As you all know MariaDB supported roles since the MariaDB release 10.0.5. They were implemented almost exactly as specified in the SQL Standard 2003, features T331 “Basic roles” and T332 “Extended Roles”.
But we were often hearing complains, users were not satisfied with purely standard set of features. In particular, the standard specified that one had to do
SET ROLE foobar;
to be able to use privileges, granted to the role foobar. This was not always convenient and sometimes not even possible (imagine, you need to grant role privileges to an account used by a closed-source application). …
This is both hilarious and sad. The new MySQL 5.7 milestone release presents a new feature — replication filters are now dynamic. This is a great and long awaited feature, no doubt about it.
In short, for years MySQL slaves could filter the incoming stream of replication events based on the database or table name these events were applicable to. These filters were configured using the my.cnf file (or command-line), in particular with the following variables:
Naturally, users wanted to be able to change the values of these options without having to restart the server. …
I’m getting more and more concerned about the current Oracle approach to MySQL security. And the fact that I was solely responsible for the email@example.com for about ten years, doesn’t make it easier, on the contrary, it only emphasizes changes in the attitude.
Starting from the obvious — somewhat slower response to critical bug fixes, which can be expected, Oracle is a big company, right? Very little information about security vulnerabilities is disclosed, CPUs are carefully stripped from anything that might help to understand the problem, it takes hours to map them to code changes. Heck, even test cases are kept private now. …
About a week ago I was looking at MySQL 5.5.27, and noticed a curious thing. Despite the fact that the new MySQL release contained its usual share of bug fixes, not a single one of them was accompanied with a test case.
Now, let me tell you something about tests. For many years MySQL was using its own testing framework, called mysql-test. The first version was written as early as 1999. Over the years it has accumulated a lot of tests. Tests for new features and regression tests — those that guarantee that a bug, once fixed, will never ever show up again. …
In this primer I will show how to improve the security of your MariaDB installation by using two-step verification and how to use it from your Windows GUI client.
Let’s suppose you have your data in MariaDB, installed, say, on Ubuntu. And your users connect to it to run ad hoc queries, using some sort of a Windows GUI client. You don’t want them to write the access password on post-it notes or have it auto-entered by the client. And you don’t want anyone see the password when one of the salespersons connects to the mother ship from his laptop in the Internet café. …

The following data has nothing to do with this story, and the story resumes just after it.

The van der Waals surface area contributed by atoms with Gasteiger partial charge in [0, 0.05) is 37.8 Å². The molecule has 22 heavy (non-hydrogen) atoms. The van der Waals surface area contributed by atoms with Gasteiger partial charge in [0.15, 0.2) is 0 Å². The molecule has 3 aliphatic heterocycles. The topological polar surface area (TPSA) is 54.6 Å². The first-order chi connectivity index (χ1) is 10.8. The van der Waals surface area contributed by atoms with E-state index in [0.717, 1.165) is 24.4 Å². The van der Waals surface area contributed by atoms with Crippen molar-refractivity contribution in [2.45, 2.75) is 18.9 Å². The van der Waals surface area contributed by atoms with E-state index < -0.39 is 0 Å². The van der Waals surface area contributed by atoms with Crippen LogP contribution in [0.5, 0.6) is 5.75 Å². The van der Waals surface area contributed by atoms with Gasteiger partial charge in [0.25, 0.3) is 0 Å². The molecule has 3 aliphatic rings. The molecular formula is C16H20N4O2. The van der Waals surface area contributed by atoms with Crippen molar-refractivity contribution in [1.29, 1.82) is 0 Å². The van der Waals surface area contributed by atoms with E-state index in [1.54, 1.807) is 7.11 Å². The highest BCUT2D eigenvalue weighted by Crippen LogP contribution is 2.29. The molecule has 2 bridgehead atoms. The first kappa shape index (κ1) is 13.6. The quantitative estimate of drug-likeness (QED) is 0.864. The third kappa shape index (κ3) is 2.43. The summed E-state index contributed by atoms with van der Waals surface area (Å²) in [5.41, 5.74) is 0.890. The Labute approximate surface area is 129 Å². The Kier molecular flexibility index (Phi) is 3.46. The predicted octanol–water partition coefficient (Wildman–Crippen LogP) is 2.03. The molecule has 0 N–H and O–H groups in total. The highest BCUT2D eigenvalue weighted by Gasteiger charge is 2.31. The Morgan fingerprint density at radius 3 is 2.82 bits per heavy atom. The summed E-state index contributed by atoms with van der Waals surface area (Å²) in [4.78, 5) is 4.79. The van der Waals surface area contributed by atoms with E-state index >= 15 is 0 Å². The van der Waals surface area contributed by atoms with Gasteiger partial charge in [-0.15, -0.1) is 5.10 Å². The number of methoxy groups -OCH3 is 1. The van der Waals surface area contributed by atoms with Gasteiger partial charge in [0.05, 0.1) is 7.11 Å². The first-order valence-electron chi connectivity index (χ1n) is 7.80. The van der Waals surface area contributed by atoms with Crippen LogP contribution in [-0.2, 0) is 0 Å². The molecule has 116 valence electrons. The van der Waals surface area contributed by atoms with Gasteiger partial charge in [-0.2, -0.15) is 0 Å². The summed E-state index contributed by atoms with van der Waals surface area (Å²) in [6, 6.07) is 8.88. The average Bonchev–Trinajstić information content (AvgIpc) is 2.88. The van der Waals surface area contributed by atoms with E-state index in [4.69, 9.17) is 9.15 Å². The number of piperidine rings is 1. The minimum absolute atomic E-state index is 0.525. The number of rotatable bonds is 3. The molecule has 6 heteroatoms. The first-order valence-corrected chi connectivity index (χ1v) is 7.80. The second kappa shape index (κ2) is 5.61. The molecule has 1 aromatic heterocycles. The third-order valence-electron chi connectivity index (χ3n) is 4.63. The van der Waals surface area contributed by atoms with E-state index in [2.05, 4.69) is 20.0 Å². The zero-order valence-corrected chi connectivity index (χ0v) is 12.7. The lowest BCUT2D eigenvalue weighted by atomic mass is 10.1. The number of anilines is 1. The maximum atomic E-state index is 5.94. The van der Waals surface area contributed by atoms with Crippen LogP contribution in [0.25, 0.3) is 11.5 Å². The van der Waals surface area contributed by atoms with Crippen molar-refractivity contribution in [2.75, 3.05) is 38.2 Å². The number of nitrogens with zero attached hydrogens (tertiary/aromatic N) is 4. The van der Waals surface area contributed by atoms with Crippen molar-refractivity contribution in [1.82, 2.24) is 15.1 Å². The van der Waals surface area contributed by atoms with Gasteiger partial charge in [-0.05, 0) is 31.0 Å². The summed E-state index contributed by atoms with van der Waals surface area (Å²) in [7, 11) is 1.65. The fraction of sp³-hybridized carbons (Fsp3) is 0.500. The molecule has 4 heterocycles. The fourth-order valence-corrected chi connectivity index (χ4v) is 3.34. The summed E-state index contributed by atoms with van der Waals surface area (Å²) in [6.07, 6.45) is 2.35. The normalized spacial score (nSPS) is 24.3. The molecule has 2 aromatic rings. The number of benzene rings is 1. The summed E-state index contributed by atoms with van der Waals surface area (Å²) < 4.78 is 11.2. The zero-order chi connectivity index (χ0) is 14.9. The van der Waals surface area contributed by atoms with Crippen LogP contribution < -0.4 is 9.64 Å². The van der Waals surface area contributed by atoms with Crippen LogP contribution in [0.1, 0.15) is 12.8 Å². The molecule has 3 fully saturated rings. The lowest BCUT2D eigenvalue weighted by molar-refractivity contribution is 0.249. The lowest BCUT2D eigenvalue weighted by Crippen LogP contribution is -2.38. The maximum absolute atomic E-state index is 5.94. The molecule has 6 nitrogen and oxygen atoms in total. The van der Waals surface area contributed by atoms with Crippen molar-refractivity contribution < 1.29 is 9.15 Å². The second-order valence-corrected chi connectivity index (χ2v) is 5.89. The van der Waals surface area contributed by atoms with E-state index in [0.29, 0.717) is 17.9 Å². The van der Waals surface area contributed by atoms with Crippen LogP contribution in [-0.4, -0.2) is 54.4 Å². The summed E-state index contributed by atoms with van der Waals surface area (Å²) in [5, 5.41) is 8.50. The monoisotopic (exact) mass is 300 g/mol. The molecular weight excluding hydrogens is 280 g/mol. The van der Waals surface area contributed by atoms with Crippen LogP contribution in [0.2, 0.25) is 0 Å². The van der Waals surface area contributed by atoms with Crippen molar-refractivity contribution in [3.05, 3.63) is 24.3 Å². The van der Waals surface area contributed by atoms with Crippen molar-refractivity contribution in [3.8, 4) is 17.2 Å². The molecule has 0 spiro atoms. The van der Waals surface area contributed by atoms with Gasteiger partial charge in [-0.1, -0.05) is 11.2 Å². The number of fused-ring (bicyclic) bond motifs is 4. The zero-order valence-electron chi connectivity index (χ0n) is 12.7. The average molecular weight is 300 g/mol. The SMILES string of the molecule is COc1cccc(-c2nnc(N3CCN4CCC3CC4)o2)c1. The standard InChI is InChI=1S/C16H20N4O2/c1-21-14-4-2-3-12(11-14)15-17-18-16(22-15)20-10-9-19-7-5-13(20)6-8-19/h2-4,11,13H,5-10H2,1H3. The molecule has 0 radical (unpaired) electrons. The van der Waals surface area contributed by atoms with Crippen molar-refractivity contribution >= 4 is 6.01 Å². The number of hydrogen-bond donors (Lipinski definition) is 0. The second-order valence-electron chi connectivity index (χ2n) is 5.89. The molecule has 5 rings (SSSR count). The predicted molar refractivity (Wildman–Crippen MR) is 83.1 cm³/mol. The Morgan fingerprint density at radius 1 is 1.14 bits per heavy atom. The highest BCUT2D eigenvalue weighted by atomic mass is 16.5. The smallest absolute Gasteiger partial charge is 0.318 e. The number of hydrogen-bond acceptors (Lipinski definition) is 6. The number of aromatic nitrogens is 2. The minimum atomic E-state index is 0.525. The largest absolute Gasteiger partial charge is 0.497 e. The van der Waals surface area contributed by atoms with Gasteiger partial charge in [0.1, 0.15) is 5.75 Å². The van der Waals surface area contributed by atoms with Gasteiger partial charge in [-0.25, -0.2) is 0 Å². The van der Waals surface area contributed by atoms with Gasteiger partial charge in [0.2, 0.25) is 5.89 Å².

As you may know, since version 5.2.0 (released in April 2010) we support Pluggable Authentication. Using this feature one can implement an arbitrary user authentication and account management policy, completely replacing built-in MariaDB authentication with its username/password combination and mysql.user table.
Also, as you might have heard, Oracle has recently released a PAM authentication plugin for MySQL. Alas, this plugin will not run on MariaDB — although the MySQL implementation of pluggable authentication is based on ours, the API is incompatible. And, being closed source, this plugin cannot be fixed to run in MariaDB. And — I’m not making it up — this plugin does not support communication between the client and the server, so even with this plugin and all the power of PAM the only possible authentication method remains a simple username/password combination. …
If you work with bazaar, you have seen its URIs. You can find the complete list is in the bzr help urlspec. Although I commonly use only a subset of that, like bzr+ssh://bazaar.launchpad.net/~maria-captains/maria/5.2-serg/ and http://bazaar.launchpad.net/%2Bbranch/mysql-server/5.5/.
In addition I often use Launchpad aliases, such as lp:~maria-captains/maria/5.3-serg/, lp:maria/5.3, and lp:869001.
And finally, there are common abbreviations that we have used in MySQL, and others that we use in MariaDB, for example bug#12345 and wl#90.
What’s annoying, I need to remember that wl#90 corresponds to http://askmonty.org/worklog/?tid=90 and type the latter in the location bar of the browser, when I want to look this task up. …
For many years I was using tcsh, with lots of useful customizations, that were created during these years. Now I have bash on my laptop and slowly adding what I’ve got used to.
Yesterday I’ve created command line completion rules for mysql-test-run. It’s not a complete set of everything that’s possible, still it’s quite useful as it is. I need to type much less now when invoking mysql-test-run (and I invoke it quite a lot).